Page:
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No matter the platform, an enterprise content and records management strategy requires change management and training. The cost upfront is minuscule compared to the cost of a failed program.
SharePoint and SharePoint Online with Office 365 has many exciting content and records management features and is a leading platform. It may come with a familiar Microsoft interface, but that doesn't make it the same as filling up a C: drive. When working with a large pool of enterprise content, there is no substitute for an understanding of the policies, processes and system that governs your content.
One way to combat many SharePoint problems is education and change management. The responsibility for this awareness and training can often fall to IT or the risk and compliance team, perhaps even the records manager. The key to any sustainable education program is buy-in. Start by forming a task force with stakeholders from the appropriate business units to align goals. Creating a defined program, instead of just rolling out the technology, will encourage users to participate willingly. Executive communication, internal marketing and "Lunch and learns" are key tactics in a broader change management initiative.
It is crucial to track employee progress and ensure all employees – especially new hires – participate. If your company doesn't already have a formal onboarding/education process, this is as good a reason as any to begin. Potentially offering small rewards to those who complete the objectives is also encouraged. Often, the "carrot" is much more effective than the "stick".
Everyday business users of SharePoint interact with all types of content to complete a variety of tasks throughout their workdays. Unfortunately, according to a recent survey report conducted by the Association for Information and Image Management (AIIM), user adoption continues to be an issue for 58% of respondent organizations, with inadequate training and lack of management support being the primary problems. What these users may not be considering, however, is how their interaction affects the company's overall SharePoint governance environment.
This is where a comprehensive program comes into play. Keep in mind these efforts are not the core of most end users' job responsibilities, so training should be structured in a way that presents the required tasks as simple and efficient. Remember, we want to be doing most of the heavy lifting behind the scenes, with rules and automation while providing guidelines the end user can follow to keep this automation on track.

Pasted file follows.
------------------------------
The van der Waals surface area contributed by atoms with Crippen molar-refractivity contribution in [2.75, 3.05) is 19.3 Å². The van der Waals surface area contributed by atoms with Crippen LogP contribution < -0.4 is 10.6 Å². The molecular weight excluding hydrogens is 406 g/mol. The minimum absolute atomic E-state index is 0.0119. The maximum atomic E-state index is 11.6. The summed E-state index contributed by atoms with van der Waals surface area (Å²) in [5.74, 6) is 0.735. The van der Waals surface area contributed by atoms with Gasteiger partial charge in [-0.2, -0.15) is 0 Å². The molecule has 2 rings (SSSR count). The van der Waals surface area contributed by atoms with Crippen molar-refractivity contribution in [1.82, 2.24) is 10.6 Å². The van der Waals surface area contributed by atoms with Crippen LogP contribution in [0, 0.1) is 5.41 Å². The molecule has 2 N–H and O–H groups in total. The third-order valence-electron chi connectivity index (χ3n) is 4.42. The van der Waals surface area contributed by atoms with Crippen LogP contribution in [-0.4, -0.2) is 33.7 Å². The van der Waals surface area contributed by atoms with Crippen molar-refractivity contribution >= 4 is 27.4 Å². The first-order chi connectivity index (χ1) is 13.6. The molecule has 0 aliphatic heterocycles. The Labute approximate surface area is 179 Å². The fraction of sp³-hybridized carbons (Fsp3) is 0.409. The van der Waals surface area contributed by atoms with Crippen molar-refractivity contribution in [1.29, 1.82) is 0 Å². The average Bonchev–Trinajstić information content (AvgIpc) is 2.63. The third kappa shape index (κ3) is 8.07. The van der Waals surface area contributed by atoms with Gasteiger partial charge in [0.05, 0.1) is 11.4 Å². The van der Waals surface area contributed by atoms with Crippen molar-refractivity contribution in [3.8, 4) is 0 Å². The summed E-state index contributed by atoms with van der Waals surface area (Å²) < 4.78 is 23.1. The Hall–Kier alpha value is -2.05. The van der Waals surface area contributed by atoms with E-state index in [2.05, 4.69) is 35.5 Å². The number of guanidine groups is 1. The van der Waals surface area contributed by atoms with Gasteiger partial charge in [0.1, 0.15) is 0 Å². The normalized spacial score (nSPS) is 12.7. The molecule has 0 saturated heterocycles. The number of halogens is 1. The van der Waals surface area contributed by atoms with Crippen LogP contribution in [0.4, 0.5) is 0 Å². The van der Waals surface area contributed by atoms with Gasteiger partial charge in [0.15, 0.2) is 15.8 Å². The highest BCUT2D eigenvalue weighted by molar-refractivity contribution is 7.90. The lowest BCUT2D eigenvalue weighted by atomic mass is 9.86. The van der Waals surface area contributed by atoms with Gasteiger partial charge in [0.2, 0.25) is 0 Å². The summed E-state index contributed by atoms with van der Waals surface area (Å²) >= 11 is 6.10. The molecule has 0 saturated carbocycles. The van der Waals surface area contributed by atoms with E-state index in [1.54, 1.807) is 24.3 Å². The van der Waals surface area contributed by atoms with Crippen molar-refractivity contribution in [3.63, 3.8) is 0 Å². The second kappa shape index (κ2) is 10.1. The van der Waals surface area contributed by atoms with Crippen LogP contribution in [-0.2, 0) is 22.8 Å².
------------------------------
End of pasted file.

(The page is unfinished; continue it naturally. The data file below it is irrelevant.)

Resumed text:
This attitude of enterprise content management awareness must start at the top and permeate throughout the entire organization as feasible. Survey after survey has come out indicating that C-level executives in every industry put ECM at the top of their priority list.
With this increase in data security, now is the perfect time to include the overall information governance and records management strategy in the conversation. The potential risk and compliance issues (along with the financial consequences) cannot be overlooked, and all parts of the business must work together to prevent them.
A crucial part of culture change is that it establishes long-term goals. These goals will prevent user frustration as training is reinforced as part of ongoing programs.
We recognize, however, that a culture change can only go so far. The survey from AIIM mentioned above concludes that the under-utilization of SharePoint is a human issue, not a technology one. With that in mind, it is simpler and more reliable to put a robust and easy-to-use solution in place that minimizes reliance on end user behavior.
From an information governance standpoint, we can help our users and organization immensely by taking as much of this process as we can out of their hands. Automating classification, tagging, governance, as well as the application of policies and retention schedules to record are key tenants of an effective information governance program, and will help immensely in preventing risk and compliance issues in SharePoint.
With sensitive records being transferred or disposed automatically based on policies, employees will be unable to accidentally move, modify or destroy them. This will also increase productivity by decreasing redundant, obsolete and trivial (ROT) data, and reduce the time spent searching for records and content.
One especially effective way to support a seamless SharePoint content management program is to limit the interruption of the users' normal workflow. This can be done by automating policy rules and lifecycles on records. Some outdated platforms are unable to handle this automation while maintaining the flexibility required to manage multiple repositories.
The biggest concern from a workflow standpoint is that, if the process in place is too cumbersome, the employees will find a workaround, leading to information existing outside of official channels, such as in personal Dropbox accounts. This obviously presents tremendous risk and introduces a plethora compliance issues for the organization.
Make SharePoint (and all of your other content platforms) easy for your users to learn. Make them aware of the need to manage content and train them well to ensure your program is a success. This will lead to improvements in business processes and compliance that will pay dividends to everyone in the organization.